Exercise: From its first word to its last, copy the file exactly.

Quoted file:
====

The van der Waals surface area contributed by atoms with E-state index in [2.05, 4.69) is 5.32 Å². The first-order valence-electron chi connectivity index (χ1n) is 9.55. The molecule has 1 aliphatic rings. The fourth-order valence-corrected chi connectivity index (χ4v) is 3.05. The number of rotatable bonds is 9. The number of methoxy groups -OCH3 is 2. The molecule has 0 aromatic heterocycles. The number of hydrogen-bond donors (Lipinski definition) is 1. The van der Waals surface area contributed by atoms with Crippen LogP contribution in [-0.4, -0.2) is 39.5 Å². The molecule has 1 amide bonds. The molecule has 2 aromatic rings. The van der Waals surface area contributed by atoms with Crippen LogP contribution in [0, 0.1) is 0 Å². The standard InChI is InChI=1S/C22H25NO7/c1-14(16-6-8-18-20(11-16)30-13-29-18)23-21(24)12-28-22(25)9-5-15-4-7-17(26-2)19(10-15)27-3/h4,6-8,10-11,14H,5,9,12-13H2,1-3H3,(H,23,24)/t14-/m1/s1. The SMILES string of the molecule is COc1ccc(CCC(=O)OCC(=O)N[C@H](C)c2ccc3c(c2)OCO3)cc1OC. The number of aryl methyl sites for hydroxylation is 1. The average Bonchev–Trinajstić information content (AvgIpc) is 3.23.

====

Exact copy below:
The van der Waals surface area contributed by atoms with E-state index in [2.05, 4.69) is 5.32 Å². The first-order valence-electron chi connectivity index (χ1n) is 9.55. The molecule has 1 aliphatic rings. The fourth-order valence-corrected chi connectivity index (χ4v) is 3.05. The number of rotatable bonds is 9. The number of methoxy groups -OCH3 is 2. The molecule has 0 aromatic heterocycles. The number of hydrogen-bond donors (Lipinski definition) is 1. The van der Waals surface area contributed by atoms with Crippen LogP contribution in [-0.4, -0.2) is 39.5 Å². The molecule has 1 amide bonds. The molecule has 2 aromatic rings. The van der Waals surface area contributed by atoms with Crippen LogP contribution in [0, 0.1) is 0 Å². The standard InChI is InChI=1S/C22H25NO7/c1-14(16-6-8-18-20(11-16)30-13-29-18)23-21(24)12-28-22(25)9-5-15-4-7-17(26-2)19(10-15)27-3/h4,6-8,10-11,14H,5,9,12-13H2,1-3H3,(H,23,24)/t14-/m1/s1. The SMILES string of the molecule is COc1ccc(CCC(=O)OCC(=O)N[C@H](C)c2ccc3c(c2)OCO3)cc1OC. The number of aryl methyl sites for hydroxylation is 1. The average Bonchev–Trinajstić information content (AvgIpc) is 3.23.